Astronomers have discovered an entirely new breed of super massive galaxies that had previously been hiding in plain sight among spiral galaxies such as our own Milky Way. The vast galactic structures rank among the most luminous and largest of any galaxies discovered to date, and are believed to shine up to 14 times brighter than the Milky Way galaxy.
The discovery was made by scientists searching through a NASA archive known as the NASA/IPAC Extragalactic Database (NED) for evidence of massive galaxies within 3.5 billion light-years from Earth. NED contains data on over 100 million galaxies, combining a number of disparate databases including the catalogues of the Spitzer and WISE missions, and the Sloan Digital Sky Survey.
The astronomers had expected to find a number of ancient galaxies known as ellipticals, but instead discovered that, out of the 800,000 sample galaxies included in the study, 53 of the brightest examples were in fact spiral-shaped.
Each of the newly discovered leviathan galaxies boasts a mass of up to 10 times that of the Milky Way, while retaining distinctive spiral arms in a frame up to 440,000 light-years across. The vast galaxies had remained hidden up until now by blending in with their closer, and more common spiral galaxy cousins.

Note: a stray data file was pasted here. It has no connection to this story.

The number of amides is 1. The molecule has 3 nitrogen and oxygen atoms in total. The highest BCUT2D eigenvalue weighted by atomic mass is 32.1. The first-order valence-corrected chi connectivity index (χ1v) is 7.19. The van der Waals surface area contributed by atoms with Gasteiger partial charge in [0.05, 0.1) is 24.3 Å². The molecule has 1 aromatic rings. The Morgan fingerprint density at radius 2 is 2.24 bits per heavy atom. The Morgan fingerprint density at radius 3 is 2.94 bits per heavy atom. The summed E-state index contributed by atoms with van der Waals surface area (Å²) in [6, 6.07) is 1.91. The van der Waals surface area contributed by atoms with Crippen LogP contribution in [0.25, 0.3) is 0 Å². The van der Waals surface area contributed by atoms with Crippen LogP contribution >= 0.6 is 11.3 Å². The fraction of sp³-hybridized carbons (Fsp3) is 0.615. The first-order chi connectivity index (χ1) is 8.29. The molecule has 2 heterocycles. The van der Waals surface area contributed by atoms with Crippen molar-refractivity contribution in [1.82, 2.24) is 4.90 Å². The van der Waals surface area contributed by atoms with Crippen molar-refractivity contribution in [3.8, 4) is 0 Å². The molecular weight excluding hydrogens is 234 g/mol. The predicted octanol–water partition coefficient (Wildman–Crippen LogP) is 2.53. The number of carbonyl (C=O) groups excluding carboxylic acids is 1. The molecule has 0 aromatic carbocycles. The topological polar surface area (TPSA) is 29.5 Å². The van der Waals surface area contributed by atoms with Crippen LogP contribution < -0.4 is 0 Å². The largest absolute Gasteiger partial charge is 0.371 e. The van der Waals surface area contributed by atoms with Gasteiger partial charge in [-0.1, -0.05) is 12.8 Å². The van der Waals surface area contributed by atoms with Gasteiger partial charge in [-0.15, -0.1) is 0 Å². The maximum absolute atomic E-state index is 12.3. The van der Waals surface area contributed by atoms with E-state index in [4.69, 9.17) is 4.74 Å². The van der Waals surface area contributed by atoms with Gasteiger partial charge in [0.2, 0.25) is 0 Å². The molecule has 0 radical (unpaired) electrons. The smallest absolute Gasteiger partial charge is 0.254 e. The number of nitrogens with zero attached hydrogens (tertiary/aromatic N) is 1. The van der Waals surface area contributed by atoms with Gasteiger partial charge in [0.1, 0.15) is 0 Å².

The existence of the enormous spiral galaxies will require astronomers to develop new theories allowing for the development of the vast structures, as no such provision exists for super spirals in the current galactic evolutionary model.
According to the theory, the growth of a spiral galaxy would be limited to a predetermined mass at which any further interstellar gas entering a galaxy would be drawn in at such a velocity that it would fail to ignite further star birth. This is a phenomena known as "quenching."
However, the team responsible for the discovery may have already found an explanation for the creation of the huge galaxies that would avoid falling foul of the quenching theory – four of the super spirals identified in the study appear to contain two galactic nuclei.
The team suggests that a special type of merger in the distant past between two smaller spiral galaxies could avoid smashing together to become a less defined elliptical galaxy, and instead merge to form a single vast spiral monster. The four examples of super spirals with two galactic nuclei are therefore galaxies that had not yet completed the merging process.
Potential evidence for super spiral creation via merger could be found in the impressive rate of star creation exhibited by the newly discovered galaxies. Ultraviolet and infrared light emissions from the super spirals indicate that they are producing up to 30 times as many stars as the number created in our own Milky Way galaxy.
The dramatic burst of star creation could be explained by the infusion of new material from a collision between two galaxies – a process that has been observed in the past, and is expected to take place in our own galaxy when the vast gas cloud is set to rejoin the Milky Way around 30 million years from now.
A paper on the research has been published online in The Astrophysical Journal.
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